ds The Buzz Bin

List of Change

Virginians anticipate the first deliciously crisp days of October with the same fervor that Mainers look forward to summer and Coloradoans itch for each winter’s first dumping of snow. And for good reason! Autumn in Virginia brings outdoor music festivals, oyster roasts, tailgates and apple picking, all set against a backdrop of crimson and gold foliage.

Autumn is also an ideal time of year to explore Virginia’s up-and-coming wine trails. Many of the state’s best wineries are nestled at the foot of the Blue Ridge Mountains and among the rolling hills of Loudoun and Fauquier counties – great places to spend a leisurely fall weekend sipping wine.

Since October is Virginia Wine Month, and since Virginia wines are by many accounts “ready to take off,” I thought I’d use this week’s Booze Bin as an opportunity to document some of my favorite things about my home state’s wines.

1- They have roots – Like virtually everything else in this state, Virginia’s viticulture is steeped in history. Virginia was one of the first states to produce wine, and its favorite founding father, Thomas Jefferson, has been called “the greatest patron of wine and wine growing that this country has yet had.” Most people don’t know that Jefferson was passionate about wine and tried for 30 long years to cultivate European grapes at Monticello. Though his endeavors to produce a quality vintage never reached fruition, Jefferson’s determination in the face of obstacles has served as a model and inspiration to subsequent generations of Virginia winemakers. Ironically, 200 years later, Jefferson Vineyards now offers a lovely cabernet franc that could rival the Bordeaux and Burgundy blends so beloved by its namesake. (Read more here about Thomas Jefferson and wine.)

2- They’re approachable – Despite their grounding in French and Italian varietals, Virginia wines come without the austere flavor profile traditionally associated with their European counterparts, but also do not try to imitate the bolder, fruit saturation of New World wines. They are subtle, yet elegant, and flourish when paired with good food and company. Much like a true Southern lady, a good Virginia wine will add a layer of intimacy and refinement to a variety of occasions.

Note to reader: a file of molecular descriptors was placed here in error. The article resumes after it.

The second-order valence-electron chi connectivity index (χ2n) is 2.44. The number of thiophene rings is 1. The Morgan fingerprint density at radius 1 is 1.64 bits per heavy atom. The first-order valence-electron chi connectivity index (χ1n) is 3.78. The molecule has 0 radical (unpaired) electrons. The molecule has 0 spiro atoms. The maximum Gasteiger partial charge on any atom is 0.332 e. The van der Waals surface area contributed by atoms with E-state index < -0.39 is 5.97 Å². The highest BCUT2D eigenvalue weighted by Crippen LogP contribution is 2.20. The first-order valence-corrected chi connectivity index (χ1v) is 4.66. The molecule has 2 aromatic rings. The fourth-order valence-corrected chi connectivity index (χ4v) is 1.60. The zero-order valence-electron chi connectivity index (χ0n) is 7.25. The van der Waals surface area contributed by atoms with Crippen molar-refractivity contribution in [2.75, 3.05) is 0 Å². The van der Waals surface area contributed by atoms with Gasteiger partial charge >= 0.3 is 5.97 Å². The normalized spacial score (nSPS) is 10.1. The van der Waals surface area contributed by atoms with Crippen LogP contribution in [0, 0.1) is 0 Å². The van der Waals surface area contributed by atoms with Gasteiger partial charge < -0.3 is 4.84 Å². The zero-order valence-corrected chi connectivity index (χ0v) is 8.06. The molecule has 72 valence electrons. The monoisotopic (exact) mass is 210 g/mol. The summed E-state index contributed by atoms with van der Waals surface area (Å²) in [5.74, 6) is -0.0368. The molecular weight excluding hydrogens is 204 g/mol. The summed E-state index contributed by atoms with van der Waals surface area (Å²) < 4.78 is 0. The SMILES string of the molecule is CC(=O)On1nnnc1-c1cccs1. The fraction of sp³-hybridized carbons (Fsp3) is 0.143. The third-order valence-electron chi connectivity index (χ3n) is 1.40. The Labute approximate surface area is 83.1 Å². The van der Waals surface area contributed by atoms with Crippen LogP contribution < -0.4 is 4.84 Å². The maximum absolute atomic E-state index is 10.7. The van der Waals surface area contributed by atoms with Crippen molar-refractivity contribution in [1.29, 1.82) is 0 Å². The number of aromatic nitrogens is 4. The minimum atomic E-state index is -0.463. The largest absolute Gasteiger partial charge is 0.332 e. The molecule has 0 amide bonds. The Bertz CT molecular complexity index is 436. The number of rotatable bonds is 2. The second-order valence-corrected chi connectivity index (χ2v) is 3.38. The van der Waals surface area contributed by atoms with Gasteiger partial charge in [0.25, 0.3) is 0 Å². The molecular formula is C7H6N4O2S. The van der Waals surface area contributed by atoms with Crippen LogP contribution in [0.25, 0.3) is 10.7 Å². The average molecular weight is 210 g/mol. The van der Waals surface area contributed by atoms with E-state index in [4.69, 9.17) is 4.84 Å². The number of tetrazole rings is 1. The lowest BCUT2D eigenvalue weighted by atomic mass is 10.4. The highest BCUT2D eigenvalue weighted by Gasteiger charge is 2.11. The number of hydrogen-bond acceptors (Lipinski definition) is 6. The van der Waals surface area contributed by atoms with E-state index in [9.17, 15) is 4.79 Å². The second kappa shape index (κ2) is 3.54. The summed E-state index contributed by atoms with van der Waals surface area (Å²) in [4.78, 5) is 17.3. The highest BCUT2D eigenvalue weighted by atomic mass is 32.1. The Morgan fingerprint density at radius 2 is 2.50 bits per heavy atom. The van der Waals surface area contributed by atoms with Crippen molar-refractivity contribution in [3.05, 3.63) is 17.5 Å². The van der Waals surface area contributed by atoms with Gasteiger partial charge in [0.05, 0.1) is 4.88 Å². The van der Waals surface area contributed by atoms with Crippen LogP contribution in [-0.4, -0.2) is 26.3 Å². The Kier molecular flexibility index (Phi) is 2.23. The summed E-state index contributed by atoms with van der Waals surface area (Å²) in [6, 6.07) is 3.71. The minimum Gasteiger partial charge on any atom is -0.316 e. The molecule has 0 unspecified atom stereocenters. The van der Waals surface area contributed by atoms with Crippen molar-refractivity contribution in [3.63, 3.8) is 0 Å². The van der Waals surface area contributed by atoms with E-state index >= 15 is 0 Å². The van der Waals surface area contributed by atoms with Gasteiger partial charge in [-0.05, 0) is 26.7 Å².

3- They pair well with romance – I’ll admit I may be biased on this point since my husband and I drank a Linden Claret the night we decided to get married and then chose to celebrate our wedding at Pippin Hill Vineyards … BUT, I do think there’s something about Virginia’s lush viogniers and Bordeaux-style blends that makes them pair well with romance. If the wines themselves don’t put you in an amorous state of mind, watching the sun set from the veranda at Pippin Hill or the terrace at King Family Vineyards certainly will.

4- They are a labor of love – Until I watched the 2010 documentary Vintage, I never realized just how much effort gets poured into each wine harvest in Virginia. Winemakers in this state face a number of unique challenges. Excessive humidity can invite disease to grapes beginning to fatten on the vine; too much rain can dilute the fruit’s sugar levels and diminish the quality of the future wine; and if a late-summer hurricane hits the East Coast, a Virginia vineyard’s entire crop can be destroyed in a matter of hours. (Read Scott Eliff’s recent Edible Blue Ridge piece for more on this topic.)

The winemakers featured in Vintage make it clear that no one comes to Virginia to churn out inventory and turn a profit the way they could and do in Napa, Mendoza or the Languedoc. They do it because they find passion in the winemaking journey … and because they’re willing to embrace obstacles as opportunities to continuously learn more about their trade.

5- They’re undiscovered – Partly because they lack national distribution, and partly because they aren’t backed by a national marketing campaign, Virginia wines are relatively unknown to the world. They are diamonds in the rough … and forward-thinking wine enthusiasts are beginning to take note.

Those who’ve dug into Virginia and uncovered some of its wine gems include Lenn Thompson, Eric Asimov and Jancis Robinson, who visited Charlottesville for the Wine Bloggers Conference this summer; the sommelier at the British Embassy, who served Barboursville wines at a reception honoring the royal wedding; singer-songwriter Dave Matthews, who now owns Blenheim Vineyards in Charlottesville, Va.; and a notorious real estate mogul turned winery owner whose name I’ll let you guess.

Virginia is moving on up in the wine world, so I’m going to enjoy my juicy little secret while it lasts.

If you’ve never visited a Virginia winery or tasted one of their wines, why not take advantage of Virginia Wine Month to do just that? Here’s a list of upcoming Virginia wine events and a library of restaurants and vendors that sell Virginia wines. Thanks to http://crushthenclex.com/nclex-review-courses/. Happy sipping!